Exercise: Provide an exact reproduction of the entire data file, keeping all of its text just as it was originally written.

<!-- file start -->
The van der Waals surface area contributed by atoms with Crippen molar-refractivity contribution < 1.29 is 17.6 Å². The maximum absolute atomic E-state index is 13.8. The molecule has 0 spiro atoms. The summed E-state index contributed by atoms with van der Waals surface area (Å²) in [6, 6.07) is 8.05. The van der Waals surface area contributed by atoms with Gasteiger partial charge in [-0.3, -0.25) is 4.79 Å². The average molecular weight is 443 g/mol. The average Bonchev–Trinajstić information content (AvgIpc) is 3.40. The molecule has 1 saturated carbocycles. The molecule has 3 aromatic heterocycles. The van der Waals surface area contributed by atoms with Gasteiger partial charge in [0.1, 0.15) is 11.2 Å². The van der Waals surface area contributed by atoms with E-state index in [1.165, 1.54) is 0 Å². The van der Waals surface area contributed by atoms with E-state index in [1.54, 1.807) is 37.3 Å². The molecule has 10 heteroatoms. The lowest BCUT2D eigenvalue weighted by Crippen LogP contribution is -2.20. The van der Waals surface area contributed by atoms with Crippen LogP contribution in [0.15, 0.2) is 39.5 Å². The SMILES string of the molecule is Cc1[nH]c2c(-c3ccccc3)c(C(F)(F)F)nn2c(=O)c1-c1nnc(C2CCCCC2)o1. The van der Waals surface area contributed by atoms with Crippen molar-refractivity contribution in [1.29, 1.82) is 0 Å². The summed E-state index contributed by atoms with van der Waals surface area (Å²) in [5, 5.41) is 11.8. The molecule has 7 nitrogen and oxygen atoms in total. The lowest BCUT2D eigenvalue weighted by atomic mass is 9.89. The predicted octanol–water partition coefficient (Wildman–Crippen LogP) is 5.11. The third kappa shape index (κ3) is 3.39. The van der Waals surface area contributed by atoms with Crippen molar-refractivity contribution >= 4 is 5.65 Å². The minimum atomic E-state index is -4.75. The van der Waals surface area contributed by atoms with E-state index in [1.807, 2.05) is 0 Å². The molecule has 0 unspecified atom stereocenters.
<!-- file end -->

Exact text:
The van der Waals surface area contributed by atoms with Crippen molar-refractivity contribution < 1.29 is 17.6 Å². The maximum absolute atomic E-state index is 13.8. The molecule has 0 spiro atoms. The summed E-state index contributed by atoms with van der Waals surface area (Å²) in [6, 6.07) is 8.05. The van der Waals surface area contributed by atoms with Gasteiger partial charge in [-0.3, -0.25) is 4.79 Å². The average molecular weight is 443 g/mol. The average Bonchev–Trinajstić information content (AvgIpc) is 3.40. The molecule has 1 saturated carbocycles. The molecule has 3 aromatic heterocycles. The van der Waals surface area contributed by atoms with Gasteiger partial charge in [0.1, 0.15) is 11.2 Å². The van der Waals surface area contributed by atoms with E-state index in [1.165, 1.54) is 0 Å². The van der Waals surface area contributed by atoms with E-state index in [1.54, 1.807) is 37.3 Å². The molecule has 10 heteroatoms. The lowest BCUT2D eigenvalue weighted by Crippen LogP contribution is -2.20. The van der Waals surface area contributed by atoms with Crippen LogP contribution in [0.15, 0.2) is 39.5 Å². The SMILES string of the molecule is Cc1[nH]c2c(-c3ccccc3)c(C(F)(F)F)nn2c(=O)c1-c1nnc(C2CCCCC2)o1. The van der Waals surface area contributed by atoms with Crippen molar-refractivity contribution in [1.29, 1.82) is 0 Å². The summed E-state index contributed by atoms with van der Waals surface area (Å²) in [5, 5.41) is 11.8. The molecule has 7 nitrogen and oxygen atoms in total. The lowest BCUT2D eigenvalue weighted by atomic mass is 9.89. The predicted octanol–water partition coefficient (Wildman–Crippen LogP) is 5.11. The third kappa shape index (κ3) is 3.39. The van der Waals surface area contributed by atoms with Crippen molar-refractivity contribution >= 4 is 5.65 Å². The minimum atomic E-state index is -4.75. The van der Waals surface area contributed by atoms with E-state index in [1.807, 2.05) is 0 Å². The molecule has 0 unspecified atom stereocenters.